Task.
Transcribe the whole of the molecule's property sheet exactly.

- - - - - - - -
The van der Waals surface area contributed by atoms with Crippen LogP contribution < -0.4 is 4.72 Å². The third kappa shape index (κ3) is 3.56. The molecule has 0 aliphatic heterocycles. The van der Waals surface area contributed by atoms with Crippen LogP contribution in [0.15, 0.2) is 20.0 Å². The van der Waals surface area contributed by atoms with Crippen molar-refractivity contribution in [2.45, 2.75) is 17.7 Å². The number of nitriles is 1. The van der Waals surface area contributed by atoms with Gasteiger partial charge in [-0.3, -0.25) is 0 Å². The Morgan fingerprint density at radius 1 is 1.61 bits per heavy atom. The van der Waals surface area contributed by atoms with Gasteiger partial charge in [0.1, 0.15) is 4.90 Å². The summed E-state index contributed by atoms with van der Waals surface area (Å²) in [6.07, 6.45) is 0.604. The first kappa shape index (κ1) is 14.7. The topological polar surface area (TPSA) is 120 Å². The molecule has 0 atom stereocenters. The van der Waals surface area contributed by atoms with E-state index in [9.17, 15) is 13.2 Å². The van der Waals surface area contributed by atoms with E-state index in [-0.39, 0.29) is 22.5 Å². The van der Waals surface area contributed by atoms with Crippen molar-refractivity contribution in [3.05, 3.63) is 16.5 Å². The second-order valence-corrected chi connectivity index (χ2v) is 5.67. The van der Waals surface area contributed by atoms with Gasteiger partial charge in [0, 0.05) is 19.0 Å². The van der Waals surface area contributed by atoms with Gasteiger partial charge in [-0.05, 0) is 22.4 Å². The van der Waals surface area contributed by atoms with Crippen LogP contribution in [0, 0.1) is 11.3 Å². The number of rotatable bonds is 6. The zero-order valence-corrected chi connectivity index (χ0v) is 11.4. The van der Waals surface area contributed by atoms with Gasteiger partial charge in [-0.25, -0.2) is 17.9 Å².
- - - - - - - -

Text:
The van der Waals surface area contributed by atoms with Crippen LogP contribution < -0.4 is 4.72 Å². The third kappa shape index (κ3) is 3.56. The molecule has 0 aliphatic heterocycles. The van der Waals surface area contributed by atoms with Crippen LogP contribution in [0.15, 0.2) is 20.0 Å². The van der Waals surface area contributed by atoms with Crippen molar-refractivity contribution in [2.45, 2.75) is 17.7 Å². The number of nitriles is 1. The van der Waals surface area contributed by atoms with Gasteiger partial charge in [-0.3, -0.25) is 0 Å². The Morgan fingerprint density at radius 1 is 1.61 bits per heavy atom. The van der Waals surface area contributed by atoms with Gasteiger partial charge in [0.1, 0.15) is 4.90 Å². The summed E-state index contributed by atoms with van der Waals surface area (Å²) in [6.07, 6.45) is 0.604. The first kappa shape index (κ1) is 14.7. The topological polar surface area (TPSA) is 120 Å². The molecule has 0 atom stereocenters. The van der Waals surface area contributed by atoms with E-state index in [9.17, 15) is 13.2 Å². The van der Waals surface area contributed by atoms with E-state index in [-0.39, 0.29) is 22.5 Å². The van der Waals surface area contributed by atoms with Crippen molar-refractivity contribution in [3.05, 3.63) is 16.5 Å². The second-order valence-corrected chi connectivity index (χ2v) is 5.67. The van der Waals surface area contributed by atoms with Gasteiger partial charge in [0, 0.05) is 19.0 Å². The van der Waals surface area contributed by atoms with Gasteiger partial charge in [-0.05, 0) is 22.4 Å². The van der Waals surface area contributed by atoms with Crippen LogP contribution in [0, 0.1) is 11.3 Å². The number of rotatable bonds is 6. The zero-order valence-corrected chi connectivity index (χ0v) is 11.4. The van der Waals surface area contributed by atoms with Gasteiger partial charge in [-0.25, -0.2) is 17.9 Å².